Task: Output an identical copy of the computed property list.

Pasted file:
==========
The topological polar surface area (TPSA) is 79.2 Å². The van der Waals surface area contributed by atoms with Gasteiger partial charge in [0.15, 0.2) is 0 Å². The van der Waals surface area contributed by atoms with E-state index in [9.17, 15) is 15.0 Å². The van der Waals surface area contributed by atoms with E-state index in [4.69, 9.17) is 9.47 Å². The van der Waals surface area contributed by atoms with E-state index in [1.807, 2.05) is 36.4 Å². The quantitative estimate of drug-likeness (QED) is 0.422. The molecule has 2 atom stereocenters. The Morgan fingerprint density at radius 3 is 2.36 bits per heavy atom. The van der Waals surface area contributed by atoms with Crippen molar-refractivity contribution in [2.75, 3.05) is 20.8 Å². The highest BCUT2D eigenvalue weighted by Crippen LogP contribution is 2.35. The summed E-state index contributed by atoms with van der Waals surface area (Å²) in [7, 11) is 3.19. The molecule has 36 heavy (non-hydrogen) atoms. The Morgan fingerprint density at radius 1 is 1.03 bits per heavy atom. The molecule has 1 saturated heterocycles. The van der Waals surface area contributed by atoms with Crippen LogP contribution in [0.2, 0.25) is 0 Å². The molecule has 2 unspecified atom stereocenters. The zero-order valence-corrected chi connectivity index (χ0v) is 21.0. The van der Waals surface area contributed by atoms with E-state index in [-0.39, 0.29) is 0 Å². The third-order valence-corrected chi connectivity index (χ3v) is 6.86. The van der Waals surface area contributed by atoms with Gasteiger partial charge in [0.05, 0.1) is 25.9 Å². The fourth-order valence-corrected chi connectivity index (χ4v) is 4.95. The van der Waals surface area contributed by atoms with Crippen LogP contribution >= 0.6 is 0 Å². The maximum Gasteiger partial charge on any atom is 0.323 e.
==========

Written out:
The topological polar surface area (TPSA) is 79.2 Å². The van der Waals surface area contributed by atoms with Gasteiger partial charge in [0.15, 0.2) is 0 Å². The van der Waals surface area contributed by atoms with E-state index in [9.17, 15) is 15.0 Å². The van der Waals surface area contributed by atoms with E-state index in [4.69, 9.17) is 9.47 Å². The van der Waals surface area contributed by atoms with E-state index in [1.807, 2.05) is 36.4 Å². The quantitative estimate of drug-likeness (QED) is 0.422. The molecule has 2 atom stereocenters. The Morgan fingerprint density at radius 3 is 2.36 bits per heavy atom. The van der Waals surface area contributed by atoms with Crippen molar-refractivity contribution in [2.75, 3.05) is 20.8 Å². The highest BCUT2D eigenvalue weighted by Crippen LogP contribution is 2.35. The summed E-state index contributed by atoms with van der Waals surface area (Å²) in [7, 11) is 3.19. The molecule has 36 heavy (non-hydrogen) atoms. The Morgan fingerprint density at radius 1 is 1.03 bits per heavy atom. The molecule has 1 saturated heterocycles. The van der Waals surface area contributed by atoms with Crippen LogP contribution in [0.2, 0.25) is 0 Å². The molecule has 2 unspecified atom stereocenters. The zero-order valence-corrected chi connectivity index (χ0v) is 21.0. The van der Waals surface area contributed by atoms with E-state index in [-0.39, 0.29) is 0 Å². The third-order valence-corrected chi connectivity index (χ3v) is 6.86. The van der Waals surface area contributed by atoms with Gasteiger partial charge in [0.05, 0.1) is 25.9 Å². The fourth-order valence-corrected chi connectivity index (χ4v) is 4.95. The van der Waals surface area contributed by atoms with Crippen LogP contribution >= 0.6 is 0 Å². The maximum Gasteiger partial charge on any atom is 0.323 e.